Leaving it to a random person? Yes, and that's exactly the point of "paying it forward". Like paying for the coffee of the person behind you at the coffee shop. There is an intended person to receive it, not just anyone walking by. I think of camp sites like rental accommodations. If someone isn't renting the site, why are they on the site pilfering from it? If I want just anyone to take it, I'll leave it beside the campground road not in the back corner of the site by the fire pit.

Where we camp at provincial parks the sites are generally booked solid for the entire summer - you have to book 5 months in advance - and I can see from the reservations site that someone is coming in to the site that afternoon.

No sense taking this discussion any further, I seem to be the only one who thinks this way. So it must be me.
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Old 09-26-2016, 07:50 AM   #176
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I'm happy when I get to a campground that doesn't allow campfires. Or if I am beside someone that builds campfires then I'm doing a rain dance. DW has allergies and campfires right besides our camper makes for bad nights for her. I like a fire and I think I'll try out the propane fire pits, I'll just look for a small one

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Old 09-26-2016, 07:52 AM   #177
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Old 09-26-2016, 07:54 AM   #178
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itat ... not just you.
"Society" is different today, that it was twenty, thirty, forty years ago.
Can't vouch for nowadays, but back when we were in scouting, it was more about skills and leadership than about "social justice" and alternative lifestyles.
POINT BEING ... in Scouting, there was the concept of leaving a "Courtesy Woodpile." You know, leave the campsite better than you found it. At some of the more mature Boy Scout ranches (for those who know what PHILMONT was all about ... ) you would leave enough dry wood, kindling, tinder ... so that the next group of hikers, who like you were a weeks hike from base camp, would be able to get the dinner fire going even if it was pouring rain that day.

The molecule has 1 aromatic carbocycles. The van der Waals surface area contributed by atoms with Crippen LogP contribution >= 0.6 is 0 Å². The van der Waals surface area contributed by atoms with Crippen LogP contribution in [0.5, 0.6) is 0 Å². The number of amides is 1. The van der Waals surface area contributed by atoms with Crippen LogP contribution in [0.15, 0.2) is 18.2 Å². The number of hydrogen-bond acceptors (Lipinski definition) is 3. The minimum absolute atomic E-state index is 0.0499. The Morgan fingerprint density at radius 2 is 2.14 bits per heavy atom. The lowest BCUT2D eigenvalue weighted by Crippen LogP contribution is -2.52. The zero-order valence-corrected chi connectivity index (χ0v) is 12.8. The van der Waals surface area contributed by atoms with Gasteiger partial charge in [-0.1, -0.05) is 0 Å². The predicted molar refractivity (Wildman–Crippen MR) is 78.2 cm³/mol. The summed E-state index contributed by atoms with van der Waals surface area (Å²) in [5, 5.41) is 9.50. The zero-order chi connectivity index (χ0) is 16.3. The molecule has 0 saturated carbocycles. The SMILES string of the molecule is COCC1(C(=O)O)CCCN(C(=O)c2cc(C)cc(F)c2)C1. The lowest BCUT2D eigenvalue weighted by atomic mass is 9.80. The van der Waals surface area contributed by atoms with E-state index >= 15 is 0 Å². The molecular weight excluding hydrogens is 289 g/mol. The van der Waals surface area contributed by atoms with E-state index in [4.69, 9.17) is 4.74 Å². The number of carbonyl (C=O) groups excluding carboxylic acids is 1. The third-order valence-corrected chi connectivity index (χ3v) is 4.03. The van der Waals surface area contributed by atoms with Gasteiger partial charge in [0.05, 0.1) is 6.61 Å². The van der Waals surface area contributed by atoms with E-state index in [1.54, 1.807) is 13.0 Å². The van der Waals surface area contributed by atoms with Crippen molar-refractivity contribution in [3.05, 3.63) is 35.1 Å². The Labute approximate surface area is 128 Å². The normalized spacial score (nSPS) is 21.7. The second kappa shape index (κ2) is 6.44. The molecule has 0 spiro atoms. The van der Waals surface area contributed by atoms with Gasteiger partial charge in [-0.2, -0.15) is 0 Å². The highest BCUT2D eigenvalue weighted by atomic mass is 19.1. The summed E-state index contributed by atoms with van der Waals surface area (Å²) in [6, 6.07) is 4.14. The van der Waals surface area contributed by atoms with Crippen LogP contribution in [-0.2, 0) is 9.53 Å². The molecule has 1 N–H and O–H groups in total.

These Modern Times, are not by their mere existence an improvement.
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Old 09-26-2016, 07:55 AM   #179
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Originally Posted by dea49 View Post
I just cut down the largest tree next to my campsite then spend the whole first day cutting it up with a very loud chain saw and log splitter. I then sell it to the campers at just under the price the campground sells it. If anyone tries to come and take some while I'm still occupying the campsite, I chase them away with crossbow. Just before I leave, I take the remaining leftovers and throw them way out in the woods or in the water.
Sounds like you are having a fantasy moment....I camp in the woods with plenty of deadfall and I cut up DEAD down trees and use them for a campfire, not standing timber in as much as I own the timber and the land I camp on. I split logs manually btw., an I only cut what I use during the time I'm there because when I camp again I can cut more.

Other than my fire spot and tire tracks in the grass, you cannot tell I was there. I leave it like I found it, always.

I don't stay in a campground...ever. I look at staying in a campground like staying home with neighbors, why do it. I can 'camp' in my backyard just as easily, my 'backyard' is 40 acres.

Never paid a 'fee' to camp either, other than the real estate taxes on the land I own.

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Old 09-26-2016, 08:16 AM   #180
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Think the original post was not necessarily about someone collecting the wood that was left to use it at the campground. Was about collecting all the wood and leaving. Big difference. When I leave wood I leave it for someone to use at the campground, not take home.